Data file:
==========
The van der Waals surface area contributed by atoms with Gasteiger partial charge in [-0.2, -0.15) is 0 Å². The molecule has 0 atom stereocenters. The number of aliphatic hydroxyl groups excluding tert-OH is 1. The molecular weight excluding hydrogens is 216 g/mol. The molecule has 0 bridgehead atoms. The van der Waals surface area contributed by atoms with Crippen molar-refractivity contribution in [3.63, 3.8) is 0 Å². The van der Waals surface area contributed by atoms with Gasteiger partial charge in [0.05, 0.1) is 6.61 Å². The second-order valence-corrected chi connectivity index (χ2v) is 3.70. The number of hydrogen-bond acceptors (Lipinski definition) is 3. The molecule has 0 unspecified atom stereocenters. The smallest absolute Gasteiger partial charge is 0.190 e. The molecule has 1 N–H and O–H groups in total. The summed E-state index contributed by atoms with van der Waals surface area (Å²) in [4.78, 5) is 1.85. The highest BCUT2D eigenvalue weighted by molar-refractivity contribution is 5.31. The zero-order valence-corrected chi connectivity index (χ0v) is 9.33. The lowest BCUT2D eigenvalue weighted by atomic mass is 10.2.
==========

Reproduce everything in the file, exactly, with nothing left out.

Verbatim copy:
The van der Waals surface area contributed by atoms with Gasteiger partial charge in [-0.2, -0.15) is 0 Å². The molecule has 0 atom stereocenters. The number of aliphatic hydroxyl groups excluding tert-OH is 1. The molecular weight excluding hydrogens is 216 g/mol. The molecule has 0 bridgehead atoms. The van der Waals surface area contributed by atoms with Crippen molar-refractivity contribution in [3.63, 3.8) is 0 Å². The van der Waals surface area contributed by atoms with Gasteiger partial charge in [0.05, 0.1) is 6.61 Å². The second-order valence-corrected chi connectivity index (χ2v) is 3.70. The number of hydrogen-bond acceptors (Lipinski definition) is 3. The molecule has 0 unspecified atom stereocenters. The smallest absolute Gasteiger partial charge is 0.190 e. The molecule has 1 N–H and O–H groups in total. The summed E-state index contributed by atoms with van der Waals surface area (Å²) in [4.78, 5) is 1.85. The highest BCUT2D eigenvalue weighted by molar-refractivity contribution is 5.31. The zero-order valence-corrected chi connectivity index (χ0v) is 9.33. The lowest BCUT2D eigenvalue weighted by atomic mass is 10.2.